Stone Temple Pilots and Arizona Fall Frenzy at Tempe Beach Park Last Night
|Scott Weiland performs last night with Stone Temple Pilots at Tempe Beach Park during the first night of Arizona Fall Frenzy. Click here for more pictures from the show.|
Sorry to disappoint.
That's not to say that Weiland didn't appear to pour his heart and soul into the show. Despite being tardy for almost an hour, the band didn't offer any excuses or pre-show patter. Instead, they simply dove right into performing. The thousands in attendance at Tempe Beach Park also seemed to enjoy the shit outta STP's set, particularly when they played all the big hits of 1992's Core and 1994's Purple. As for their later songs in their repertoire?
Eh, not so much.
Whenever Weiland and Company busted out with their standards ("Sex Type Thing," "Plush," "Interstate Love Song," et al.) the sweaty dudes and dudettes in the packed crowd went absolute batshit and sung along with every word. When it came time for "Hickory Dichotomy," however, (and "Huckleberry Crumble" or "Silvergun Superman" for that matter) you could practically hear a pin drop.
As a matter of fact, a couple in front of me promptly left right after STP finished their first three songs ("Crackerman," "Wicked Garden," and "Vasoline"). "We can go any time you want," the guy said. "I heard what I wanted to."
Feh. They probably shoulda just stayed at home and listened to their CDs. Speaking of which, Weiland's performance wasn't of the Memorex variety in the slightest. There were enough vocal vamps and variations that it seemed like he wasn't pulling a Milli Vanilli, at least not this time around.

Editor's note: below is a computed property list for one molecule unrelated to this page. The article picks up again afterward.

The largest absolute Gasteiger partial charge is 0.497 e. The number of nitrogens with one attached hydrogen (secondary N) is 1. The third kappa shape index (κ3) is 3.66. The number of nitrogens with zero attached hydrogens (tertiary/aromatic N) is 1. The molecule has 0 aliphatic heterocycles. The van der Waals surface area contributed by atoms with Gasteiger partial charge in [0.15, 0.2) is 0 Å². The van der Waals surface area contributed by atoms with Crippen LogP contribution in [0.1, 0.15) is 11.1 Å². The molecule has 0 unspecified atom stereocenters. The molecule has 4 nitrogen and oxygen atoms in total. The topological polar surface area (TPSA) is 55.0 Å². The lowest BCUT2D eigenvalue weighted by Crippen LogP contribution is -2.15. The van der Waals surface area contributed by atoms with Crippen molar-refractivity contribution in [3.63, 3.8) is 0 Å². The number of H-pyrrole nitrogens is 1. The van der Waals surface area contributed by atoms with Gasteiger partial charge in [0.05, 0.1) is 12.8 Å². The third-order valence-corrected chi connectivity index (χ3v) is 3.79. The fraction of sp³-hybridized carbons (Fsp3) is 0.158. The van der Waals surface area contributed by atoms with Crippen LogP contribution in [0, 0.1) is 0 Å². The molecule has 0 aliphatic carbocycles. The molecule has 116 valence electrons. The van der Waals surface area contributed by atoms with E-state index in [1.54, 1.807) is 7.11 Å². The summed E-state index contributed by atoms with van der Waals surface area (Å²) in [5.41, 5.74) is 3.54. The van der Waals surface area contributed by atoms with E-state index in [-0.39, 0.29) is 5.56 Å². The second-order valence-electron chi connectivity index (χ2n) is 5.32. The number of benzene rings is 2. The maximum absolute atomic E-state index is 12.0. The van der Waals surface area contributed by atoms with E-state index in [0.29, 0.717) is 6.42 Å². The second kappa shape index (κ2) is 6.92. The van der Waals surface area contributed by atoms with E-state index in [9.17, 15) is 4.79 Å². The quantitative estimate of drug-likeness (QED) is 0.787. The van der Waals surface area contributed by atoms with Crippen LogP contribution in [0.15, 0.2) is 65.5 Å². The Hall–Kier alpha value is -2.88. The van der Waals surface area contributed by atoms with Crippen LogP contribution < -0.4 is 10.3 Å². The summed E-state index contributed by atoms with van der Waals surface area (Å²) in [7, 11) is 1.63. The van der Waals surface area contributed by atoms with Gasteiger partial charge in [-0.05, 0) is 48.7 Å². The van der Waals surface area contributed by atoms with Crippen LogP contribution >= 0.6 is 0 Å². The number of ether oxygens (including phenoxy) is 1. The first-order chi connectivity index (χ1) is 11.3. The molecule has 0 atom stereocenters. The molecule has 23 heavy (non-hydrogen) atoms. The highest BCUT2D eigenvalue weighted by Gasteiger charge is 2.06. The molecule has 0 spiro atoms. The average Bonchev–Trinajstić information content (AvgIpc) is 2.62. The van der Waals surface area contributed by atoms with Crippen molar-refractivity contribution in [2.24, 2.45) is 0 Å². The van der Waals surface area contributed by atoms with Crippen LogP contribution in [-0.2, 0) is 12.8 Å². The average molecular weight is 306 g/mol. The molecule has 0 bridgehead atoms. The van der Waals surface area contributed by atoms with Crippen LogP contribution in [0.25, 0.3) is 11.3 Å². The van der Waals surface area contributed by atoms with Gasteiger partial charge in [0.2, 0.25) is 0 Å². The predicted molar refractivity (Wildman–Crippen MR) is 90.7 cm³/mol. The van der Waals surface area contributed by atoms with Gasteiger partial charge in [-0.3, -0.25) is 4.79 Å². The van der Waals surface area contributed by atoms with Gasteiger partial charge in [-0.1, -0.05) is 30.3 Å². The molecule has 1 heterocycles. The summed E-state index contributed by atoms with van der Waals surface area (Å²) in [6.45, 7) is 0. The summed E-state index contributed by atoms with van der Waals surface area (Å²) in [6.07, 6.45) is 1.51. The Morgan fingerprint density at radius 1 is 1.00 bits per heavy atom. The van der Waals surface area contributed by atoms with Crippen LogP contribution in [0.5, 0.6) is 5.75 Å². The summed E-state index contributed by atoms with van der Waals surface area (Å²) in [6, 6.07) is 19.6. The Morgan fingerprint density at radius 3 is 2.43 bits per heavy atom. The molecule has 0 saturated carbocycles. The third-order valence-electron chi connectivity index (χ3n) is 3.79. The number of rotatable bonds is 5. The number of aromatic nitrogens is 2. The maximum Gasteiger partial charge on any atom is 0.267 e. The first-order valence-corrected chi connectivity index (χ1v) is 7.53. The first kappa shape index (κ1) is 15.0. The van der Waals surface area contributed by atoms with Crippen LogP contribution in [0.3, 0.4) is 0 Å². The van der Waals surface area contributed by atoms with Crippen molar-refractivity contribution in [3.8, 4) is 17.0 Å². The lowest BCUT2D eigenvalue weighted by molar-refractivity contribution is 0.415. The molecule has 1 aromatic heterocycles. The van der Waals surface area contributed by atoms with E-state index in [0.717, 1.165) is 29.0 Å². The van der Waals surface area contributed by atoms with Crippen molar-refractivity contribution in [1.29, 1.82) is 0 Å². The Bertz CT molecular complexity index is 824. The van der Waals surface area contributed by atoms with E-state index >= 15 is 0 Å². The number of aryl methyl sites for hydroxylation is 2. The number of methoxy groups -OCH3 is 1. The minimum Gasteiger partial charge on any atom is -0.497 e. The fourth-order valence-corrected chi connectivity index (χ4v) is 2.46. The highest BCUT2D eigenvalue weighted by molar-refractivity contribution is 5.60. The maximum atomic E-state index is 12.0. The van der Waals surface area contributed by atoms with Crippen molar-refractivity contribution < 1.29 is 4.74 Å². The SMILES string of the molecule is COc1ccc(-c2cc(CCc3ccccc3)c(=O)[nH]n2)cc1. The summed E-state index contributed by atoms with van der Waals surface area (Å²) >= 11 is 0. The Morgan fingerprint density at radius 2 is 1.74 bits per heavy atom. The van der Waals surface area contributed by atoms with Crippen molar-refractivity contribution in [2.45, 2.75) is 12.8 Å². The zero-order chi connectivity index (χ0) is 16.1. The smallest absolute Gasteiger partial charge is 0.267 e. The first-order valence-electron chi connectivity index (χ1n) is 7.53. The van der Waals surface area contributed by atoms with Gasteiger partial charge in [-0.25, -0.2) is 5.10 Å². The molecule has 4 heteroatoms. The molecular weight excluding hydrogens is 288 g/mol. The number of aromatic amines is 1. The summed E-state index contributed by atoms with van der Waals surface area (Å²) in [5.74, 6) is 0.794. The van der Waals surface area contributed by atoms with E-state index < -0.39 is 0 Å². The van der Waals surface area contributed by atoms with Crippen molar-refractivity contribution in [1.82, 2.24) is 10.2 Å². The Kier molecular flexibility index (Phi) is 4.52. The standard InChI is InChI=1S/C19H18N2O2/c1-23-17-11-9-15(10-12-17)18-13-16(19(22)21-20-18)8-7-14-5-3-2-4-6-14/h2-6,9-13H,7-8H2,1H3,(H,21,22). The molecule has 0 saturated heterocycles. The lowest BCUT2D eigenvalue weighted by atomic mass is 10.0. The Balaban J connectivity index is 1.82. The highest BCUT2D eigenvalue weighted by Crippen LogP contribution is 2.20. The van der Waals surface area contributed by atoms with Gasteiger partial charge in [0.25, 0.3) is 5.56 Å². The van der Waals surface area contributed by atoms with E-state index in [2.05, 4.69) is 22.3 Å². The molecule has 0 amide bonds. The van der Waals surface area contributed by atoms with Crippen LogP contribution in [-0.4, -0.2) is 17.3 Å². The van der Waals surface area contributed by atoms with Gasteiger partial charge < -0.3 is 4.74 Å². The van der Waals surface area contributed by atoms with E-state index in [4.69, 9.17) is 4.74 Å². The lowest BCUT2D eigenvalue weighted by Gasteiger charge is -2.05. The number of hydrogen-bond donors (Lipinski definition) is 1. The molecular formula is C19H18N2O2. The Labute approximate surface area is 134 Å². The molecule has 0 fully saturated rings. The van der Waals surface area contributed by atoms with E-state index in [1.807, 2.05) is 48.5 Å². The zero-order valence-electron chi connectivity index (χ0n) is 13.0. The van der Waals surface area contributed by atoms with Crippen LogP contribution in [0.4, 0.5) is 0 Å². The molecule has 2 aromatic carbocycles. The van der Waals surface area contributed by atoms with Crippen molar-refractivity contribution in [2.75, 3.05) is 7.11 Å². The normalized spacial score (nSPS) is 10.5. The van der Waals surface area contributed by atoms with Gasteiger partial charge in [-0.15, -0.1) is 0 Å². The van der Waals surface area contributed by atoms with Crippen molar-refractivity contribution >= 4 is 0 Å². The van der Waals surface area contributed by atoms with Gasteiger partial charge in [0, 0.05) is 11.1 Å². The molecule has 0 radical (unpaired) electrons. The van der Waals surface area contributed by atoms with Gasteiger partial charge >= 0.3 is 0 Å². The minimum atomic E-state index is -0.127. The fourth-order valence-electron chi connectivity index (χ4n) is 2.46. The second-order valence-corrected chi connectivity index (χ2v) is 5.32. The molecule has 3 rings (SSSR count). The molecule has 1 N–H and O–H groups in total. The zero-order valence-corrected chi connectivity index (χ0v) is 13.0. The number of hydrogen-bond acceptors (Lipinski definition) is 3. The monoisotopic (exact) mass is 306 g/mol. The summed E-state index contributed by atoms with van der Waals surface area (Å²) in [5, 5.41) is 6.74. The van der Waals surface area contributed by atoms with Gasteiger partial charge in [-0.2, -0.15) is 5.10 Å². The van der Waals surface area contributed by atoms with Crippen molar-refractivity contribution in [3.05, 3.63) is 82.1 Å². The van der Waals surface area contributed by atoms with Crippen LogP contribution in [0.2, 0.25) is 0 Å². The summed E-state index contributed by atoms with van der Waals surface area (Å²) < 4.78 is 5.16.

He might've switched heroin for crystal meth as his drug of choice, however, as Weiland was running about the stage like a silly little freak, kicking at the air and building up a nice coating of sweat. The singer's ensemble of a black suit, white shirt, skinny tie, and porkpie hat (think Elvis Costello, except without all that bothersome song-writing talent) was disheveled within mere moments.
By the end he looked like, dare I say it, a someone who'd been on a three-day heroin bender. But at least it was a good performance, if you had STP's first two albums memorized.
Critic's Bias: I first heard "Plush" during my senior year in high school.
The Crowd: Tattooed bros with bandanas on their heads like Mike Muir from Suicidal Tendencies, heavy metal burnouts, and vapid tubetop-wearing chickadees.
Random Notebook Dump: The guy to the left of me has switch from throwing hook'em horns to doing barrel rolls with his arms.
Heaven and Hotrods
Between the Lines
Interstate Love Song
Sex Type Thing